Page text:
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General principles of cerebellar organization: correlating anatomy, physiology and biochemistry in the pigeon vestibulocerebellum Open Access


Other title
Accessory Optic System
Type of item
Degree grantor
University of Alberta
Author or creator
Pakan, Janelle
Supervisor and department
Dr. Douglas Wylie (Psychology)
Examining committee member and department
Dr. Dallas Treit (Psychology)
Dr. Peter Hurd (Psychology)
Dr. Chris de Zeeuw (Neuroscience)
Dr. Kathryn Todd (Psychiatry)
Centre for Neuroscience

Date accepted
Graduation date
Doctor of Philosophy
Degree level
The cerebellum has historically been implicated solely in motor coordination. However, we now know it is a major associative center for sensory input. For example, the vestibulocerebellum (VbC) receives a large projection from retinal recipient nuclei in the Accessory Optic System and pretectum; these nuclei analyze visual optic flow information during self-motion and ultimately function in gaze stabilization. In birds, these nuclei project to the cerebellum directly, as mossy fibres, and indirectly as climbing fibres via the inferior olive. Therefore, there are parallel pathways carrying visual information to the cerebellum; these pathways show a remarkable modular organization. In fact, the pattern of cerebellar afferent and efferent connections, the physiological response properties of Purkinje cells, and a variety of molecular markers, all provide abundant evidence that the vertebrate cerebellum is organized into parasagittal zones. This modular organization exists across several different vertebrate species, suggesting that this basic principle of organization has been evolutionarily conserved and is necessary for fundamental information processing in the cerebellum. Although recent advances have increased our understanding of cerebellar organization, the relationship between these parasagittal patterns and the functional behavior of the cerebellum remains unknown. This dissertation seeks to tie together various features of the zonal organization of the cerebellum, using molecular, electrophysiological and neuroanatomical techniques, and to relate this organization to visual motion processing in the VbC. To investigate the parasagittal biochemical organization we use the molecular marker, zebrin (aldolase C), which is expressed by a subset of Purkinje cells, creating a striped appearance in the cerebellar cortex. We provide the first evidence of the zebrin parasagittal expression pattern in an avian species and then further elucidated the relationship between zebrin stripes and the visual afferent climbing fibre input, mossy fibre input, and the physiological zones in the VbC. There is a substantial, and growing, body of evidence that now suggests a more fundamental cerebellar architecture is built around arrays of parasagittal modules. By understanding the basic principles underlying this organization, we gain insights that may lead to a better understanding of the principles of modular organization in the central nervous system in general.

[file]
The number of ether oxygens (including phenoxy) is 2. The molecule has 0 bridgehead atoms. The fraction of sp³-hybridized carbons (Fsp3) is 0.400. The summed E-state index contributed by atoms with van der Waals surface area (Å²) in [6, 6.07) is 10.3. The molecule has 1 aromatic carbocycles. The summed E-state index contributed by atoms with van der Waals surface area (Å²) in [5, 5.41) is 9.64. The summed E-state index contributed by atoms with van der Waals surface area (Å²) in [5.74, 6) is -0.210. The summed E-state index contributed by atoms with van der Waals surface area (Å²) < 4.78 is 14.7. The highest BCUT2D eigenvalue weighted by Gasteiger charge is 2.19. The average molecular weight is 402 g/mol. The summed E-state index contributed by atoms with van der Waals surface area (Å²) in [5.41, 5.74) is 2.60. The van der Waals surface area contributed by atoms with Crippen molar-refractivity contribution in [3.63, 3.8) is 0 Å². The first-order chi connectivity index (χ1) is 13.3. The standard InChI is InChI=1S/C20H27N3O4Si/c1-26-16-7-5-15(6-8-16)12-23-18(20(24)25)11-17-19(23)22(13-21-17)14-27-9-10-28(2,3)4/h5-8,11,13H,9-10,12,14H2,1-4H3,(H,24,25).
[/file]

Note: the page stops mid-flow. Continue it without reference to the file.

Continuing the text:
Permission is hereby granted to the University of Alberta Libraries to reproduce single copies of this thesis and to lend or sell such copies for private, scholarly or scientific research purposes only. Where the thesis is converted to, or otherwise made available in digital form, the University of Alberta will advise potential users of the thesis of these terms. The author reserves all other publication and other rights in association with the copyright in the thesis and, except as herein before provided, neither the thesis nor any substantial portion thereof may be printed or otherwise reproduced in any material form whatsoever without the author's prior written permission.
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